This study seeks to expand the medical application of Geographic Information Systems (GIS) by bringing this technology into the primary care setting, where it can directly support pediatricians in 'real-time'as they counsel patients about achieving health behavior changes. We propose to do this by coupling GIS with a computer based decision support system (CDSS) previously developed by our group. This combination of technology will enable the pediatrician to direct patients to resources in their community that can help address their health needs. Because these resources will be selected on the basis of being near the patient's residential address, they will have the benefit of being more accessible, trusted and culturally relevant than agencies that are not local. We propose to demonstrate the abilities of this new system by pilot testing three types of referrals: 1) pediatric dental referrals for caries prevention, 2) physical activity programs for obesity prevention, and 3) academic support services to prevent school failure. We will also use this same technological approach to enhance a pediatrician's capability to screen children for environmental factors that represent health risks. In this case, we will evaluate the usefulness of GIS to improve lead screening. Our GIS application will process geographic data such as surveillance results and age-of-housing-stock that is specific to a patient's neighborhood. Such comprehensive information, because it encompasses entire counties, would be difficult for physicians to utilize in screening decisions. To our knowledge, no one has studied using GIS to identify high-risk children in need of lead screening, at the point of care. This proposal is innovative in that it proposes a way for GIS to be intelligently inserted into the health care delivery process. By utilizing spatial data, clinical information stored in an electronic medical record, and data captured directly from the patient/parent at the time of a clinic visit, our system can generate highly tailored follow-up questions and recommendations for the physician as well as personalized educational materials for parents/patients.
The specific aims for this study are to: (1) Expand and modify an existing computer-based decision support system (CHICA), to include a geographic information system (GIS);(2) Demonstrate both the feasibility and effectiveness of CHICA-GIS in a) altering physician behavior in regards to referring patients to community resources and b) altering patient (child/family) behavior in regards to utilizing community resources to which they are referred;and (3) Demonstrate both the feasibility and effectiveness of using CHICA-GIS to identify children for targeted environmental screening based on patient specific data.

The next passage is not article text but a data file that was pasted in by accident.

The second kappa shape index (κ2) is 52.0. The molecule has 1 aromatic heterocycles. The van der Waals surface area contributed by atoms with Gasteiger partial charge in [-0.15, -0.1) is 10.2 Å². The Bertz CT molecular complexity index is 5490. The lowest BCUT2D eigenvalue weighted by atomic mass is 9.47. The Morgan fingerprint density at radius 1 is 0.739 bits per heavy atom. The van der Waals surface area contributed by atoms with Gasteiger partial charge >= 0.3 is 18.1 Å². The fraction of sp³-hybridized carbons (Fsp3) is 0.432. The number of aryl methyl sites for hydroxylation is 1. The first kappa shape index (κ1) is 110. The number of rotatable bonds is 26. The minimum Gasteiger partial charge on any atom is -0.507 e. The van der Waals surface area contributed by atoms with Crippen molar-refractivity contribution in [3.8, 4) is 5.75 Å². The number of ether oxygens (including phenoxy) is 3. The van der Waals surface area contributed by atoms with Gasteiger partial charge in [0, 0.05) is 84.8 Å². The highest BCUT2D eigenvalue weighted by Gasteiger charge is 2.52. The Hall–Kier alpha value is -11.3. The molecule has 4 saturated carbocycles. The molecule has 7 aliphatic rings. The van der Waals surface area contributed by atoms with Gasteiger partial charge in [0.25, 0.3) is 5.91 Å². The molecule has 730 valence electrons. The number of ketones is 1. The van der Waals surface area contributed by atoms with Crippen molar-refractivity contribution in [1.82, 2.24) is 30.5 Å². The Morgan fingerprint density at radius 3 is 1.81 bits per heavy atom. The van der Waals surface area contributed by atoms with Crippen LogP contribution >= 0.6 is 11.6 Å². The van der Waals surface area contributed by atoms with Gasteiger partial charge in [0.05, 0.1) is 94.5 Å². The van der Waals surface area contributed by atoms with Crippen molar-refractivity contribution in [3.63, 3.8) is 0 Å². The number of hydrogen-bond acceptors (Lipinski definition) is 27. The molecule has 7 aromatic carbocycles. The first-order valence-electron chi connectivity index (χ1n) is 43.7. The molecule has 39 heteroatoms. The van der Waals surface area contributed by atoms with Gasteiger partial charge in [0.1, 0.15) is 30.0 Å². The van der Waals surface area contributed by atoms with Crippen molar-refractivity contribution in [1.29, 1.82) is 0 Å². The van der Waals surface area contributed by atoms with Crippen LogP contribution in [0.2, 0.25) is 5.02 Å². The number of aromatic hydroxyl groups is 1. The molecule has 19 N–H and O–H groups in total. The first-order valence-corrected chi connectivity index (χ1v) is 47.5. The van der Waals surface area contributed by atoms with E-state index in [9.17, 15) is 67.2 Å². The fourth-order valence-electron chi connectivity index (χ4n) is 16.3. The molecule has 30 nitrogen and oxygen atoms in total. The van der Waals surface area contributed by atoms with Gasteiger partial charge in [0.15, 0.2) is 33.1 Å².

Aims 2 and 3 of this study will include a randomized trial conducted in six pediatric clinics. We hypothesize that the coupling of CDSS with GIS will allow pediatricians to more easily and accurately refer children to community resources near their home, and in turn will increase the rate at which patients access these resources. We also hypothesize that CHICA-GIS will allow pediatricians to better screen children for environmental hazards such as lead exposure.
This study couples geographic information systems (GIS) with computer based decision support, creating an electronic medical record that can directly support pediatricians in 'real-time'as they 1) counsel patients about achieving health behavior changes and 2) screen children for environmental factors that represent health risks. This innovative application of GIS will help physicians become aware of neighborhood characteristics that constrain behavior, and also inform patients about community-based resources that can support behavior change. The system can also improve screening for health risk by delivering geographically relevant information to physicians, such as spatial clusters of disease or environmental pollution near a patient's home.
|Bauer, Nerissa S; Carroll, Aaron E; Saha, Chandan et al. (2016) Experience with decision support system and comfort with topic predict clinicians' responses to alerts and reminders. J Am Med Inform Assoc 23:e125-30|
|Pan, Gang; Wan, Mei Hua; Xie, Kun-Lin et al. (2015) Classification and Management of Pancreatic Pseudocysts. Medicine (Baltimore) 94:e960|
|Dugan, T M; Mukhopadhyay, S; Carroll, A et al. (2015) Machine Learning Techniques for Prediction of Early Childhood Obesity. Appl Clin Inform 6:506-20|
|Whipple, Elizabeth C; Odell, Jere D; Ralston, Rick K et al. (2013) When Informationists Get Involved: the CHICA-GIS Project. J Escience Librariansh 2:|